The Netroots have been arguing about the 2008 campaign since the day after John Kerry lost, but the debate turned ugly when Armstrong revealed his vote in the February 12 Virginia primary. "In the end, what compelled me to vote for Clinton was looking at someone that seemed practical about the battle we have on our hands and looking ready to engage in the fight," Armstrong blogged that day. "I'd rather be part of the fight than be told to stay on the sidelines because I'm too partisan."
Armstrong had long voiced concerns that Obama's campaign was too personality-driven and too reliant on the votes of Independents and Republicans. But his official endorsement made readers go ballistic. "Voting for the DLC candidate makes you part of the fight? Come on," wrote one commenter. Another suggested, "If you aren't a part of her campaign, you really oughta try to sign up and get some of those $$$ while you can"--a dig at Armstrong's past campaign work for politicians like Howard Dean, Jon Corzine, and Mark Warner. A group of far nastier comments were deleted.
At Daily Kos, commenters were ripping
Armstrong to shreds. One user wrote, "MyDD
isn't even a pro-Clinton site these days. It's just a toxic waste dump
dedicated to throwing slime at Obama and hoping it sticks. … I know that Kos
and Jerome are friends and partners, but it's perhaps time for
Clintonites and Obamabots were ferrying
between the two sites, "recommending" posts sympathetic to their
favored candidate (thus ensuring more prominent placement on the page), and
brutally attacking one another in the comment sections. In late March,
Armstrong, upset by name-calling between Clinton and Obama supporters on MyDD,
barred new user accounts on the site for a week. The sense of betrayal among
fellow Netrooters after his
The fight got even weirder in April,
when the Huffington Post unearthed
an audio recording of
has been happy to do the Clinton-bashing. Straw polls conducted among Daily Kos readers throughout the
primary cycle consistently showed
Kos's endorsement capped a difficult
After announcing her departure from the
site, Alegre was the subject of insults by dozens of commenters. Moulitsas fumed
on the site's front page, "People expect me to give a damn that a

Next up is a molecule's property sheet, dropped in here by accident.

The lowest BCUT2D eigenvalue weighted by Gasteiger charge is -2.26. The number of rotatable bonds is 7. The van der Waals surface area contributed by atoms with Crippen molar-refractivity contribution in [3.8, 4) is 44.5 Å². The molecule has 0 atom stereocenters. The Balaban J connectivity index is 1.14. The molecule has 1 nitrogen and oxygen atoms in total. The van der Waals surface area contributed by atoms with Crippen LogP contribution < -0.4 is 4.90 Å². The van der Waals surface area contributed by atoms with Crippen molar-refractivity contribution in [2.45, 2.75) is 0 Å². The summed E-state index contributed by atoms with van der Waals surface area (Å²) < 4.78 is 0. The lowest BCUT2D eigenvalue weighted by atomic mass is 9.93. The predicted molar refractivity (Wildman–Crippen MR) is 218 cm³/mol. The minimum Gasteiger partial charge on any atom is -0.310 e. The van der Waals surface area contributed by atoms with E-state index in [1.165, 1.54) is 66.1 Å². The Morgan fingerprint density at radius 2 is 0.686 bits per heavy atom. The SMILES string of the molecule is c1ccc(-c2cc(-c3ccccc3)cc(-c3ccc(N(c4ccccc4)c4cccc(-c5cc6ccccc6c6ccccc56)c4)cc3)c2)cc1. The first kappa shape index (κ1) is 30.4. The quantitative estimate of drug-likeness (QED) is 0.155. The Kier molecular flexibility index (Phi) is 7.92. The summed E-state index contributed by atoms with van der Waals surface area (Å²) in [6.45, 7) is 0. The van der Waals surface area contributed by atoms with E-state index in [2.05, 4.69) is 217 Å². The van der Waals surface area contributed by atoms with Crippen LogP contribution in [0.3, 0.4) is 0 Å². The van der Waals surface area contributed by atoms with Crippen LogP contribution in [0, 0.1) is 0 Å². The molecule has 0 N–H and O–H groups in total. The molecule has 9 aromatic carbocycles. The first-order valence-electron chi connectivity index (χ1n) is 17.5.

bunch of whiny posters ‘go on strike' and leave in a huff. When I don't give a
damn, people get angry that their expectations aren't being met." Of
There's no doubt that the tone of the
Netroots' Clinton-bashing has veered rather far from policy substance. After
the Huffington Post scoop, Daily Kos
front page writer Dana Houle wrote a bizarre diary
(one he didn't post to the homepage) recounting how his impressions of Hillary
Clinton had changed since 1992, when he saw Bill Clinton give a speech at the
University of Michigan. "It was the night I learned the term MILF, and it
was applied to Hillary Clinton," wrote Houle. In the same post, he
described seeing a couple in the crowd at the
The Netroots has always had a hostile streak, and it's natural that as the Democratic Party and the Netroots themselves began to wield more power, some of that hostility would be directed inwards. Its denizens are also a relatively homogeneous bunch--largely male, middle-aged, college-educated, and upper middle class. The Democratic Party is a diverse coalition reliant on African Americans, single women, union members, and Latinos. Compound that demographic gap with the impersonality and frequent anonymity of the online world, and it seems inevitable that feelings would be hurt, and that some progressives would feel unwelcome in the clubhouse.
Armstrong sees no permanence in the
ruptures that have emerged--both he and Moutlitsas stress that they have
remained friends throughout the campaign. Armstrong has seemed to accept
"I don't think division within the Netroots is all that big of a problem in terms of unifying the Party," Armstrong says. "The people who participate in the Netroots are the most loyal Democratic voters. It's other voting blocs that are more problematic."
And while he's right that people who spend a lot of their discretionary time on progressive websites aren't likely to abstain or vote for Republicans, he may be too cavalier about the toll of this struggle on his movement. "I've always gotten the impression there that women didn't really hold a high place in their heart," Alegre says, referring to the male leaders of Daily Kos. "I'd go back. But I don't know if I'd be welcome after the stink I caused."
Dana Goldstein is a staff writer at The American Prospect.
By Dana Goldstein